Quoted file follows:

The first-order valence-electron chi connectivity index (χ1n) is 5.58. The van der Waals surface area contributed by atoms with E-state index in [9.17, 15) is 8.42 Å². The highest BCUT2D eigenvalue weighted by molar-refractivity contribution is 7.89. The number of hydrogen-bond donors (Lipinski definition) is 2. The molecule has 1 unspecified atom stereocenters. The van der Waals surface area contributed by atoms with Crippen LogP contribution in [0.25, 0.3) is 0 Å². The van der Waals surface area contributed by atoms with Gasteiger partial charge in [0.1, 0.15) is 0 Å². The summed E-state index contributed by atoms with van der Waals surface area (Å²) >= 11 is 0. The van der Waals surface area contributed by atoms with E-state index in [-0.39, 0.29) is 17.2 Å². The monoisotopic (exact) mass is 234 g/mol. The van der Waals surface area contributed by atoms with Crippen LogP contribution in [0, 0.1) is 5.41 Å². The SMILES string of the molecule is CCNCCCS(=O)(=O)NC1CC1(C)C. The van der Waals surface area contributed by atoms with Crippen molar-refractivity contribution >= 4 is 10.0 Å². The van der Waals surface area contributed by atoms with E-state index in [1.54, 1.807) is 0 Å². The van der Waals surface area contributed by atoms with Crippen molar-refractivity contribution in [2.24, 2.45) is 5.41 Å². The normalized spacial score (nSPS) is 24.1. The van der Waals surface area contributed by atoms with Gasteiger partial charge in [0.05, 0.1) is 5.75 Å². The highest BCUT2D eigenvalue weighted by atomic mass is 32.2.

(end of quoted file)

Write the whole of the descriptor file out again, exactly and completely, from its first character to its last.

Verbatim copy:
The first-order valence-electron chi connectivity index (χ1n) is 5.58. The van der Waals surface area contributed by atoms with E-state index in [9.17, 15) is 8.42 Å². The highest BCUT2D eigenvalue weighted by molar-refractivity contribution is 7.89. The number of hydrogen-bond donors (Lipinski definition) is 2. The molecule has 1 unspecified atom stereocenters. The van der Waals surface area contributed by atoms with Crippen LogP contribution in [0.25, 0.3) is 0 Å². The van der Waals surface area contributed by atoms with Gasteiger partial charge in [0.1, 0.15) is 0 Å². The summed E-state index contributed by atoms with van der Waals surface area (Å²) >= 11 is 0. The van der Waals surface area contributed by atoms with E-state index in [-0.39, 0.29) is 17.2 Å². The monoisotopic (exact) mass is 234 g/mol. The van der Waals surface area contributed by atoms with Crippen LogP contribution in [0, 0.1) is 5.41 Å². The SMILES string of the molecule is CCNCCCS(=O)(=O)NC1CC1(C)C. The van der Waals surface area contributed by atoms with Crippen molar-refractivity contribution >= 4 is 10.0 Å². The van der Waals surface area contributed by atoms with E-state index in [1.54, 1.807) is 0 Å². The van der Waals surface area contributed by atoms with Crippen molar-refractivity contribution in [2.24, 2.45) is 5.41 Å². The normalized spacial score (nSPS) is 24.1. The van der Waals surface area contributed by atoms with Gasteiger partial charge in [0.05, 0.1) is 5.75 Å². The highest BCUT2D eigenvalue weighted by atomic mass is 32.2.